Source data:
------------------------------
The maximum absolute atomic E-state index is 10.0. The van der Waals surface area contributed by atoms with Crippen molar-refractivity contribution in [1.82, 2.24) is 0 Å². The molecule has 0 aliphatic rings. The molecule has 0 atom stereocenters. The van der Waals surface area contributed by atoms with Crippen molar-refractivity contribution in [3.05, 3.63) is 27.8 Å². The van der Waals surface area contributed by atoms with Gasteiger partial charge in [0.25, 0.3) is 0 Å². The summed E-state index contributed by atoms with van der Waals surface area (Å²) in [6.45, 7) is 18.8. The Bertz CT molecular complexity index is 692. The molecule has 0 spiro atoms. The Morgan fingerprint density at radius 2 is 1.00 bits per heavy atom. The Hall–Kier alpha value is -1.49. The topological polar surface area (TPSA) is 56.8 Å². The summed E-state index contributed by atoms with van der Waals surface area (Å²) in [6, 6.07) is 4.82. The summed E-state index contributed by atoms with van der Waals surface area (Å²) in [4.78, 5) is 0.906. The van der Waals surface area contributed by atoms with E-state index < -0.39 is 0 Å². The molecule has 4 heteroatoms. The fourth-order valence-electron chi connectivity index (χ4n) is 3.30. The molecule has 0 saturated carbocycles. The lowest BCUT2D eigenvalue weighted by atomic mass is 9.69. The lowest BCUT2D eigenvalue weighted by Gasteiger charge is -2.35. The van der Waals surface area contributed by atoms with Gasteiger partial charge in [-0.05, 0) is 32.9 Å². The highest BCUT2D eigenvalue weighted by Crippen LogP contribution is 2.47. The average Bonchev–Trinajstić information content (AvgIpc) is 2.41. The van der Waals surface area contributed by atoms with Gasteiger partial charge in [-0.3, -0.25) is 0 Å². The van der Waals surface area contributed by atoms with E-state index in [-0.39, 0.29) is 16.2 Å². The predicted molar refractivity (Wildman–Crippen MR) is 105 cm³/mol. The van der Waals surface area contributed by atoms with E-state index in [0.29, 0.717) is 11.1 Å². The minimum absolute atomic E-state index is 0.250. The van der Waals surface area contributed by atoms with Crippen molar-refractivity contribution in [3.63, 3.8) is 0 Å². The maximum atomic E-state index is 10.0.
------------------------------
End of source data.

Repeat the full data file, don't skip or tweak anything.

The maximum absolute atomic E-state index is 10.0. The van der Waals surface area contributed by atoms with Crippen molar-refractivity contribution in [1.82, 2.24) is 0 Å². The molecule has 0 aliphatic rings. The molecule has 0 atom stereocenters. The van der Waals surface area contributed by atoms with Crippen molar-refractivity contribution in [3.05, 3.63) is 27.8 Å². The van der Waals surface area contributed by atoms with Gasteiger partial charge in [0.25, 0.3) is 0 Å². The summed E-state index contributed by atoms with van der Waals surface area (Å²) in [6.45, 7) is 18.8. The Bertz CT molecular complexity index is 692. The molecule has 0 spiro atoms. The Morgan fingerprint density at radius 2 is 1.00 bits per heavy atom. The Hall–Kier alpha value is -1.49. The topological polar surface area (TPSA) is 56.8 Å². The summed E-state index contributed by atoms with van der Waals surface area (Å²) in [6, 6.07) is 4.82. The summed E-state index contributed by atoms with van der Waals surface area (Å²) in [4.78, 5) is 0.906. The van der Waals surface area contributed by atoms with E-state index < -0.39 is 0 Å². The molecule has 4 heteroatoms. The fourth-order valence-electron chi connectivity index (χ4n) is 3.30. The molecule has 0 saturated carbocycles. The lowest BCUT2D eigenvalue weighted by atomic mass is 9.69. The lowest BCUT2D eigenvalue weighted by Gasteiger charge is -2.35. The van der Waals surface area contributed by atoms with Gasteiger partial charge in [-0.05, 0) is 32.9 Å². The highest BCUT2D eigenvalue weighted by Crippen LogP contribution is 2.47. The average Bonchev–Trinajstić information content (AvgIpc) is 2.41. The van der Waals surface area contributed by atoms with Gasteiger partial charge in [-0.3, -0.25) is 0 Å². The van der Waals surface area contributed by atoms with E-state index in [-0.39, 0.29) is 16.2 Å². The predicted molar refractivity (Wildman–Crippen MR) is 105 cm³/mol. The van der Waals surface area contributed by atoms with E-state index in [0.29, 0.717) is 11.1 Å². The minimum absolute atomic E-state index is 0.250. The van der Waals surface area contributed by atoms with Crippen molar-refractivity contribution in [3.63, 3.8) is 0 Å². The maximum atomic E-state index is 10.0.